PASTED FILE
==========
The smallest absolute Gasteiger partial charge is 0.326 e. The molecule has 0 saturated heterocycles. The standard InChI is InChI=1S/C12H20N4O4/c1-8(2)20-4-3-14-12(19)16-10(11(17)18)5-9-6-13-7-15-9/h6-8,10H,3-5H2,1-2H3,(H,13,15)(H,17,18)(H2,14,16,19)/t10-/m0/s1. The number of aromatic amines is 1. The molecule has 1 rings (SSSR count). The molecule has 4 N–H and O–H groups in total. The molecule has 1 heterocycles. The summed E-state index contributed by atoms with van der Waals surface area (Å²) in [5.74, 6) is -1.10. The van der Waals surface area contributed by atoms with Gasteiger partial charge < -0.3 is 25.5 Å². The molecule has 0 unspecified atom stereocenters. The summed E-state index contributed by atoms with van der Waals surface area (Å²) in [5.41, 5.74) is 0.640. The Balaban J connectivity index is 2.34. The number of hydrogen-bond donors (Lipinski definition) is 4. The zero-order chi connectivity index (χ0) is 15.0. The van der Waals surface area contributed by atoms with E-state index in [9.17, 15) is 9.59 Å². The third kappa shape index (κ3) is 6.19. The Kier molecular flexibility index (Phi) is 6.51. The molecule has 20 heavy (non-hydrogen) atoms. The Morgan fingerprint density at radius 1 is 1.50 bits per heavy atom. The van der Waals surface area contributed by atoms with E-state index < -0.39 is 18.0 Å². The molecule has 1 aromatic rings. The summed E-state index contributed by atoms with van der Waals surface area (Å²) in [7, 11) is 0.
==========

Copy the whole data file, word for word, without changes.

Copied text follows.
The smallest absolute Gasteiger partial charge is 0.326 e. The molecule has 0 saturated heterocycles. The standard InChI is InChI=1S/C12H20N4O4/c1-8(2)20-4-3-14-12(19)16-10(11(17)18)5-9-6-13-7-15-9/h6-8,10H,3-5H2,1-2H3,(H,13,15)(H,17,18)(H2,14,16,19)/t10-/m0/s1. The number of aromatic amines is 1. The molecule has 1 rings (SSSR count). The molecule has 4 N–H and O–H groups in total. The molecule has 1 heterocycles. The summed E-state index contributed by atoms with van der Waals surface area (Å²) in [5.74, 6) is -1.10. The van der Waals surface area contributed by atoms with Gasteiger partial charge < -0.3 is 25.5 Å². The molecule has 0 unspecified atom stereocenters. The summed E-state index contributed by atoms with van der Waals surface area (Å²) in [5.41, 5.74) is 0.640. The Balaban J connectivity index is 2.34. The number of hydrogen-bond donors (Lipinski definition) is 4. The zero-order chi connectivity index (χ0) is 15.0. The van der Waals surface area contributed by atoms with E-state index in [9.17, 15) is 9.59 Å². The third kappa shape index (κ3) is 6.19. The Kier molecular flexibility index (Phi) is 6.51. The molecule has 20 heavy (non-hydrogen) atoms. The Morgan fingerprint density at radius 1 is 1.50 bits per heavy atom. The van der Waals surface area contributed by atoms with E-state index < -0.39 is 18.0 Å². The molecule has 1 aromatic rings. The summed E-state index contributed by atoms with van der Waals surface area (Å²) in [7, 11) is 0.